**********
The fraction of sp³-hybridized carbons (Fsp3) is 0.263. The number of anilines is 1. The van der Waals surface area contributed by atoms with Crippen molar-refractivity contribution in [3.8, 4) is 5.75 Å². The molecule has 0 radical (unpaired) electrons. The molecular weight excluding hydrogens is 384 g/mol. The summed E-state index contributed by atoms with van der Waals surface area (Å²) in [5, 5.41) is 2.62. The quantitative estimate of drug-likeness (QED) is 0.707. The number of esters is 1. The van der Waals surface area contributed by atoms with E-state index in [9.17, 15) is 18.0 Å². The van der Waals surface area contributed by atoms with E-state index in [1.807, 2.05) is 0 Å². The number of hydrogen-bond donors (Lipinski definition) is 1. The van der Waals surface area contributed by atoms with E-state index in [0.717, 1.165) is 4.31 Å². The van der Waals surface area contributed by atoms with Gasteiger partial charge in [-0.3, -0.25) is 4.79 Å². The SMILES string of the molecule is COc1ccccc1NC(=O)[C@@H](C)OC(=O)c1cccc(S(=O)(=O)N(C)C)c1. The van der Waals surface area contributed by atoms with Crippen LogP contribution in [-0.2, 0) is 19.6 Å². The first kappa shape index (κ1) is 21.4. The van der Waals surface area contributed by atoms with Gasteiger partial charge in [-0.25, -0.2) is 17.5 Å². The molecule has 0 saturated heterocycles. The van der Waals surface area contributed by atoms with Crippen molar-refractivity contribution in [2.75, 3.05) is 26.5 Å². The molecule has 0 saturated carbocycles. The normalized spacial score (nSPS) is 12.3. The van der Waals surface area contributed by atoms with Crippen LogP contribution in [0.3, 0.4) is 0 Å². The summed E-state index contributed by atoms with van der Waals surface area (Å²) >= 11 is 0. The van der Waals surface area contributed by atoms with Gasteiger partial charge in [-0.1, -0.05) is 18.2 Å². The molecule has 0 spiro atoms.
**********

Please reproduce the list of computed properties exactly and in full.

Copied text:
The fraction of sp³-hybridized carbons (Fsp3) is 0.263. The number of anilines is 1. The van der Waals surface area contributed by atoms with Crippen molar-refractivity contribution in [3.8, 4) is 5.75 Å². The molecule has 0 radical (unpaired) electrons. The molecular weight excluding hydrogens is 384 g/mol. The summed E-state index contributed by atoms with van der Waals surface area (Å²) in [5, 5.41) is 2.62. The quantitative estimate of drug-likeness (QED) is 0.707. The number of esters is 1. The van der Waals surface area contributed by atoms with E-state index in [9.17, 15) is 18.0 Å². The van der Waals surface area contributed by atoms with E-state index in [1.807, 2.05) is 0 Å². The number of hydrogen-bond donors (Lipinski definition) is 1. The van der Waals surface area contributed by atoms with E-state index in [0.717, 1.165) is 4.31 Å². The van der Waals surface area contributed by atoms with Gasteiger partial charge in [-0.3, -0.25) is 4.79 Å². The SMILES string of the molecule is COc1ccccc1NC(=O)[C@@H](C)OC(=O)c1cccc(S(=O)(=O)N(C)C)c1. The van der Waals surface area contributed by atoms with Crippen LogP contribution in [-0.2, 0) is 19.6 Å². The first kappa shape index (κ1) is 21.4. The van der Waals surface area contributed by atoms with Gasteiger partial charge in [-0.25, -0.2) is 17.5 Å². The molecule has 0 saturated heterocycles. The van der Waals surface area contributed by atoms with Crippen molar-refractivity contribution in [2.75, 3.05) is 26.5 Å². The molecule has 0 saturated carbocycles. The normalized spacial score (nSPS) is 12.3. The van der Waals surface area contributed by atoms with Crippen LogP contribution in [0.3, 0.4) is 0 Å². The summed E-state index contributed by atoms with van der Waals surface area (Å²) >= 11 is 0. The van der Waals surface area contributed by atoms with Gasteiger partial charge in [-0.1, -0.05) is 18.2 Å². The molecule has 0 spiro atoms.